Webinar sponsors: LANDFIRE, The Nature Conservancy, Headwaters Economics
 

LANDFIRE Remap in the Northeastern U.S.
October 21, 2020 | 1 pm (ET)
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Speakers: Randy Swaty, TNC Ecologist, Jim Smith, TNC LANDFIRE  Program Lead, Inga La Puma, Technical Lead, LANDFIRE

The Nature Conservancy LANDFIRE team members, Randy Swaty and Jim Smith and Fire Scientist, Inga La Puma will review the LANDFIRE Remap product suite to describe what is new, what has remained the same, and how the program responded to feedback from NE users. The speakers will browse the vegetation data sets in different parts of the region to demonstrate the current product suite.

 
Webinar sponsors: North Atlantic Fire Science Exchange, LANDFIRE, The Nature Conservancy
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Question: LF is vast and I am confused by something. In the data products table for Remap, there are two US versions listed for nine products (US19 and US20). I can tell from the map that there are differences. What is the cause of the difference?

Answer: US19 and US20 refer to Capable Fuels, an enhancement to LF Remap fuels products in disturbed areas. US19 means 2019 fuels capability and US20 means 2020 fuels capability for data in CONUS. | Read the full explanation.
Dillon, Gregory K.; Panunto, M.H., Davis, B., Morgan, P., Birch, D.S., Jolly, W.M. 2020. Development of a Severe Fire Potential map for the contiguous United States. Gen. Tech. Rep. RMRSGTR - 415. Fort Collins, CO: U.S. Department of Agriculture, Forest Service, Rocky Mountain Research Station. 107 p.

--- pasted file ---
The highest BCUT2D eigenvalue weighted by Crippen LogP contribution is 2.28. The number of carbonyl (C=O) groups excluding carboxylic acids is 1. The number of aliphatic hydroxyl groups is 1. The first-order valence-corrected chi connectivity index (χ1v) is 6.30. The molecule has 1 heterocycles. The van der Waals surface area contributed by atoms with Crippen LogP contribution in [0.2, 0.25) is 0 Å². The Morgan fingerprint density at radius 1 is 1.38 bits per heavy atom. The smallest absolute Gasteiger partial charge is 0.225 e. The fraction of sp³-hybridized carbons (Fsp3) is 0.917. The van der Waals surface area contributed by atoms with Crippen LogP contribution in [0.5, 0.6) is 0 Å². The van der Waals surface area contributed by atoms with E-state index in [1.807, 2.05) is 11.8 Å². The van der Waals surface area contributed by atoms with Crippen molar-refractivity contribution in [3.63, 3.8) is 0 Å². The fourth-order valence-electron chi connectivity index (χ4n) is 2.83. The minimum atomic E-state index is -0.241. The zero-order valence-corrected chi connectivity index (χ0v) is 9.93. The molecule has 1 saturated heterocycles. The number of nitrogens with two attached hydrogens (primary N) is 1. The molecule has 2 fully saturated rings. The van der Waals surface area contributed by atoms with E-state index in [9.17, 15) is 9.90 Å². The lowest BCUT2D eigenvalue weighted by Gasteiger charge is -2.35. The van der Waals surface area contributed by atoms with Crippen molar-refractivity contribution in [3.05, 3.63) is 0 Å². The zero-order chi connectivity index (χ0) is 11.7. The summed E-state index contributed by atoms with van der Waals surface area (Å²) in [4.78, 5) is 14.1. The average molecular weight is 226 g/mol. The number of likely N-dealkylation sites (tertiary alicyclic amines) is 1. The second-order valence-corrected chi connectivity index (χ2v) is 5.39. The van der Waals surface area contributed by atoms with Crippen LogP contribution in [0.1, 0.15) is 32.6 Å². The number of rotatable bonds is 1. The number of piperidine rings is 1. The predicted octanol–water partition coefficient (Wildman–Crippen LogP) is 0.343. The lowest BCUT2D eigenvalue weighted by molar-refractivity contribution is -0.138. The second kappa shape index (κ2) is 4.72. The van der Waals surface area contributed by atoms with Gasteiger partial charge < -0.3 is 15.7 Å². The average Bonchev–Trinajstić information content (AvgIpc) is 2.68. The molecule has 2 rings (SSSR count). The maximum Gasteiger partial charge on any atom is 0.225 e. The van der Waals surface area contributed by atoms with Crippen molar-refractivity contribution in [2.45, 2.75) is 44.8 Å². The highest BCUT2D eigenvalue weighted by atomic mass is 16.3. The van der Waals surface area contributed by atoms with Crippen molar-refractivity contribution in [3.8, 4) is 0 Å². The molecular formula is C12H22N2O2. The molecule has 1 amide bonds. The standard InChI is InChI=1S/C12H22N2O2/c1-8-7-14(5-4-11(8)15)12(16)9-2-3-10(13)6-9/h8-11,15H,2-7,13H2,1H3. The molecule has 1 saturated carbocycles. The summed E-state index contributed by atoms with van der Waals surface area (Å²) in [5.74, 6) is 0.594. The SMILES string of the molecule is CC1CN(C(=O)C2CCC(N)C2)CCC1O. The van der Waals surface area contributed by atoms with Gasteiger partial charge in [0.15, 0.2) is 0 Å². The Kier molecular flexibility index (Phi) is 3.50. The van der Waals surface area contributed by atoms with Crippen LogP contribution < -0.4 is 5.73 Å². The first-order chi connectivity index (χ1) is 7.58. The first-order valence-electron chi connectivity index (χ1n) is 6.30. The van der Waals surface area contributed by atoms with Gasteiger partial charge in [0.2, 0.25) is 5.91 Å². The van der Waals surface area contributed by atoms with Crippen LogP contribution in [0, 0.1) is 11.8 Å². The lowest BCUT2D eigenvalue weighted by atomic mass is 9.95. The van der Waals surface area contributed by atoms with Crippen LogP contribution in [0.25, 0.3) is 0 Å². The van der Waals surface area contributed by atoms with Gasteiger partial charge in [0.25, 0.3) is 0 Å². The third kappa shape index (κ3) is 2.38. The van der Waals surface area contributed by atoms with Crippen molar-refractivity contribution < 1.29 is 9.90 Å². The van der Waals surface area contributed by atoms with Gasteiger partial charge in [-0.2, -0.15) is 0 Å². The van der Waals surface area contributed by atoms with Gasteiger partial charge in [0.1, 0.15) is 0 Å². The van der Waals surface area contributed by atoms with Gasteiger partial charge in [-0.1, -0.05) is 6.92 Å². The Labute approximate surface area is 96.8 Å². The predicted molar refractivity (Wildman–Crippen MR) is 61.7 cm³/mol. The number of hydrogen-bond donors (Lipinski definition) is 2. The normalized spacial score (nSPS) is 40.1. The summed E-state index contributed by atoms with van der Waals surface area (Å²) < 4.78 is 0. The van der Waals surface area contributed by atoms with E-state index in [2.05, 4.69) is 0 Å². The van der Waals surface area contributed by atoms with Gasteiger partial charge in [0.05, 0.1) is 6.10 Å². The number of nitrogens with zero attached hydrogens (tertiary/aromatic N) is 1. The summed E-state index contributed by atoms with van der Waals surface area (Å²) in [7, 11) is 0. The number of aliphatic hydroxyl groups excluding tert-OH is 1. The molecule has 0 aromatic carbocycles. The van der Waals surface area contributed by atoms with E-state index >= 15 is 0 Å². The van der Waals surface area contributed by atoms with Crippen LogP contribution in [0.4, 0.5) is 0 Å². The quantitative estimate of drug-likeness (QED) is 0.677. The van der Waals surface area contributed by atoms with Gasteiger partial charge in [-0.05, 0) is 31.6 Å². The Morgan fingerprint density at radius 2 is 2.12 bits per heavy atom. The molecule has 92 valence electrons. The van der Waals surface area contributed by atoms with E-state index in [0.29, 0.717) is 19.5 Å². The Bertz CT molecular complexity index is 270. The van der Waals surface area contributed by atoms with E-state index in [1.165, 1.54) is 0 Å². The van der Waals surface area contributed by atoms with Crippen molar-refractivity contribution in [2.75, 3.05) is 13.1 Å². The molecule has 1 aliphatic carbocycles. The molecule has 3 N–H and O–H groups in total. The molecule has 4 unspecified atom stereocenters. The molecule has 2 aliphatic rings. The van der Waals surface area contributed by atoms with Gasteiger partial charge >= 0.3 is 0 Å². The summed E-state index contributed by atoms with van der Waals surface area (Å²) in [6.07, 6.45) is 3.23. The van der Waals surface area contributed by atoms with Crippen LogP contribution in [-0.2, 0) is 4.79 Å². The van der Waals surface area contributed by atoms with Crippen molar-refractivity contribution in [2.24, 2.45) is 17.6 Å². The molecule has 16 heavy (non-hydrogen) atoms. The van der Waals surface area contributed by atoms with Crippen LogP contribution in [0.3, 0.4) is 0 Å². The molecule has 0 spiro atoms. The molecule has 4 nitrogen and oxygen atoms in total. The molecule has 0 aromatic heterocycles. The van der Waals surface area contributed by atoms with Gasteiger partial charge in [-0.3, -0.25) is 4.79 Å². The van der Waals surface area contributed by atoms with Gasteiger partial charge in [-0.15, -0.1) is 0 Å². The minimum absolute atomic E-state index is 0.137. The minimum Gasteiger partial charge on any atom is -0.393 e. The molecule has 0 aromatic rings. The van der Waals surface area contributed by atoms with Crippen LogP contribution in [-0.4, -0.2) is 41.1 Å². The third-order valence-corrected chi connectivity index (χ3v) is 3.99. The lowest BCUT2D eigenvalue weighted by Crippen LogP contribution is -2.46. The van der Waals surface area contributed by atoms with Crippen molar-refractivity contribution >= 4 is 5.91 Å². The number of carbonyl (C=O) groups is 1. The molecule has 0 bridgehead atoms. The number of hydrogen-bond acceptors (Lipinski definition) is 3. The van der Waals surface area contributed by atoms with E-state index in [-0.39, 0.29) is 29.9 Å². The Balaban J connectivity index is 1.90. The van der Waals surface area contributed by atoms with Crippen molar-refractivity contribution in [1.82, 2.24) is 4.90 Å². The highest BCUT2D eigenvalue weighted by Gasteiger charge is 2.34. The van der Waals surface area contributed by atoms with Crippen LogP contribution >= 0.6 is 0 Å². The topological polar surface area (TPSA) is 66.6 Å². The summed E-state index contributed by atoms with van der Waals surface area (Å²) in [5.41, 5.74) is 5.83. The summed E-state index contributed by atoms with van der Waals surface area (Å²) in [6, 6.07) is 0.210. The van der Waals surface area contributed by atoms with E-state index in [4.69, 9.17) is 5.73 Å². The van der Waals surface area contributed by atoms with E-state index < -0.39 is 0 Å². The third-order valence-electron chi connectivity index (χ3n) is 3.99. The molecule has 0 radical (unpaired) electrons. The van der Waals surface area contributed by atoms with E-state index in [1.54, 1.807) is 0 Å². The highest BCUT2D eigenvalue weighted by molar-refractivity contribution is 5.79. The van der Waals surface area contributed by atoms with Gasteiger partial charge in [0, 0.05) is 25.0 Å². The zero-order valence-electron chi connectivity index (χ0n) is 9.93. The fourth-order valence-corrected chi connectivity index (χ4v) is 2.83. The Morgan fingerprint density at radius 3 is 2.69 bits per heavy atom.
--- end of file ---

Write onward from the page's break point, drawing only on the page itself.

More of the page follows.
It can be useful to consider the degree of wildfire burn severity on the landscape when evaluating the ecological footprint of a wildfire. Understanding burn severity is important to scientists and managers interested in generating and executing successful postfire restoration strategies. Burn severity is classified as low, moderate, or high severity - a distinction that is often made using prefire and postfire satellite imagery. This analysis included information from over 11,000 fires (occurring from 1984 to 2013) to understand the spatial distribution and predictors of high severity fires across the contiguous U.S. Predictor variables included prefire vegetation (derived from LANDFIRE's Existing Vegetation Cover), topography, and fuel moisture; the response variable was burn severity (derived from the U.S. interagency Monitoring Trends in Burn Severity Program). They mapped their predictions as a "Severe Fire Potential Index" ranging from 0 to 100 and present observations about the spatial distribution of high severity fires and the variables that impact burn severity. Perhaps most importantly, they make recommendations to managers and scientists using the Severe Fire Potential Index for making long-term assessments and to inform strategic planning while also generating the first-ever (30-m) map of severe fire potential across all lands in the contiguous U.S. | Read the report

Below: Potential for high severity fire in the western United States, modeled using 90th-percentile 1,000-hour fuel moistures and the normalized difference vegetation index developed from 2011 MODIS satellite imagery.
map describing high severy fire potential in western U.S.
Henry Bastian
DOI Business Lead
Frank Fay
USFS Business Lead
Tim Hatten
USGS Project Manager
Jim Smith
TNC-LF Project Lead
Inga La Puma
LF Technical Lead

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The LANDFIRE Program is a cooperative agreement between the USDA Forest Service, agencies of the Department of the Interior, and The Nature Conservancy. In accordance with Federal law and U.S. Department of Agriculture policy, the Program is prohibited from discriminating on the basis of race, color, national origin, sex, age, or disability.